Living with PCOS and Hypothyroidism

Back in 2009, I was diagnosed with hypothyroidism, and in 2010 I was diagnosed with polycystic ovarian syndrome (PCOS).  Both were sort of a shock to me, even though I was highly symptomatic of both conditions.  In fact, it was only during an annual wellness screening through my work that my high TSH levels prompted me to see my physician, and then it was confirmed I did indeed have an underactive thyroid.

I had a lot of fairly typical hypothyroid symptoms, such as being inclined to weight gain, my hair was falling out and my nails were peeling off and I was cold all of the time.  Even in the heat of summer, I wore a sweater.  None of this was probably helped by the fact that I had a secondary issue going on with PCOS, which included many of the common symptoms as well.

I looked at the diagnosis of these things as an answer, and as an opportunity.  I had been a housewife for a two year period when my husband and I had to relocate and during that time, I was incredibly active.  I easily got two hours of cardio exercise a day, and we always ate at home because we were on a tight budget.  Despite this, I was struggling to keep weight off and I was glad to finally have an answer to that perplexing riddle.

I was also fortunate to have the most wonderful endocrinologist to work with to help resolve and manage these issues.  I understood that both of these conditions would have lifelong effects on me, but she was so empowering.  These conditions did not become my excuses for me to give up.  Maybe I would have to work twice as hard to be healthy, but I was not going to allow them to be the reason I just quit trying.

While I have had setbacks in my health – as I have previously discussed, in 2016 I gained a substantial amount of weight and then got back on track and lost it all and then some – I have never used my conditions as the justification.  I am absolutely certain that a lot of my weight gain was caused by eating too much ice cream!

If there is one thing I could do it would be to empower those with either one of these conditions to not give up.  Everyone experiences these things in varying degrees, and the medications I take work very well for me.  If anything, because of these things and the conditions they can ultimately lead to – such as diabetes – I am more determined than ever to take care of myself.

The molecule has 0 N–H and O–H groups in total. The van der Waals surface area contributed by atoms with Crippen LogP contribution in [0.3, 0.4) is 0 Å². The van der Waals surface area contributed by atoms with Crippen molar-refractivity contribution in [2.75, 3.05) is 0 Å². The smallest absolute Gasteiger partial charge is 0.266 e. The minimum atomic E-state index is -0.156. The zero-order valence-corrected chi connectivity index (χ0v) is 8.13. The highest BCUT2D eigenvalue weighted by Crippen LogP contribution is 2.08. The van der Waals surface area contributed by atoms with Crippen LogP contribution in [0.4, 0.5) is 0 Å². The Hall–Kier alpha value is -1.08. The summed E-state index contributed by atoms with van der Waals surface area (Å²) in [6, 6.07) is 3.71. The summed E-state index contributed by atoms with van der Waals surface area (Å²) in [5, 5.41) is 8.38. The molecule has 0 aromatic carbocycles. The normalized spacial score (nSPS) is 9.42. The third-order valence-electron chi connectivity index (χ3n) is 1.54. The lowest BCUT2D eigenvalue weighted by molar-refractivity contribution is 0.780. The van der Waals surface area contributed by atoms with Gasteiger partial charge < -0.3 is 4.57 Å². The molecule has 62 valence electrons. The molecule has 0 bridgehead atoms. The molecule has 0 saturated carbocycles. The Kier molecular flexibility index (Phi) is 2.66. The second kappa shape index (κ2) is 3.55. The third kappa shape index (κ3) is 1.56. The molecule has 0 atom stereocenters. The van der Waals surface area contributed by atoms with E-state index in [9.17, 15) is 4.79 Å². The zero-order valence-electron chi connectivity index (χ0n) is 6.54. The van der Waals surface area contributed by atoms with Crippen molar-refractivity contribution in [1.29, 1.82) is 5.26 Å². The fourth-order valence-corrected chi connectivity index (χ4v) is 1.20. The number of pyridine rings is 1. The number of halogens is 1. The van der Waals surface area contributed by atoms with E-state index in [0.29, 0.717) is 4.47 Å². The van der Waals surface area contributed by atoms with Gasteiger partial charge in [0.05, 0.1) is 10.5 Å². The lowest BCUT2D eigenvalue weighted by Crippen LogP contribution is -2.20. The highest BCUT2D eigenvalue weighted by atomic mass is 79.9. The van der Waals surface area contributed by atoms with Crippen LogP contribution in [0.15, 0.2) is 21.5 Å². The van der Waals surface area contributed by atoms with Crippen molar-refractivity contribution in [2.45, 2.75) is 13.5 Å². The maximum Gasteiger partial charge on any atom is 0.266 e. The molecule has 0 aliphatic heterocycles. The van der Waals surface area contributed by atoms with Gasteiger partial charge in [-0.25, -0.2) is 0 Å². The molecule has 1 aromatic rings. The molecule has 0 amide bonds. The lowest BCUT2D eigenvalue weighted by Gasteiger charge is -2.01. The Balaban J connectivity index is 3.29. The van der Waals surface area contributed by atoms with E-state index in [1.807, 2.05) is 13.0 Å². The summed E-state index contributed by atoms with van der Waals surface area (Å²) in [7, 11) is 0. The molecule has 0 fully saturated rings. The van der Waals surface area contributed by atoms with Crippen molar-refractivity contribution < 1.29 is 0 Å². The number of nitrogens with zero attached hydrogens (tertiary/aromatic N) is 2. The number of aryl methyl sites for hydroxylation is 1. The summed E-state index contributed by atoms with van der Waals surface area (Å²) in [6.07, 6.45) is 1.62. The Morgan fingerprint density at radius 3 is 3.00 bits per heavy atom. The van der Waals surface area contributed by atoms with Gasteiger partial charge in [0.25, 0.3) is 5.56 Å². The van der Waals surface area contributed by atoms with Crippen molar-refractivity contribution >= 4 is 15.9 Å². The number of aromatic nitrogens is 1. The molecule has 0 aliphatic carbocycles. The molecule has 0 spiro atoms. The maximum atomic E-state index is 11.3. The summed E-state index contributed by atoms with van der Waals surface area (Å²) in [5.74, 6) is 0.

It’s not just me, either.  I know several people with one or both of these conditions and they have found great medications that work for them to help them battle the symptoms.  One of my sisters has PCOS and the other has hypothyroidism, and both are of a healthy weight and fairly committed to preventative health measures.

It may be hard when the battle is all uphill, but it is doubly worth it then!  Whether our motivation is to be there for our families and children, or to be able to be around for our grandchildren, or to travel the world, write a best seller someday, make a difference on this planet, whatever it is, it is worth it to wake up every day and recommit to the idea of taking care of this one body we have.

Investing in your own health and wellness is one of the best and most selfless things you can do in the eyes of the people who love you.  We should all feel empowered to be proactive about it!

Comments

  1. As you know, I also struggle to manage my hypothyroidism and PCOS and you have always been such an inspiration in this regard. Struggling to find the right meds and doses can be so frustrating and at times it can feel like nothing will help, but you are proof that when you have the determination to make the lifestyle changes and follow your doctors orders, you can live a full and healthy life with these conditions!

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    1. I think the key is finding humor in everything - even this. LOL! As we often joke and laugh about the pills, symptoms and side effects and it always puts a brighter spin on it!

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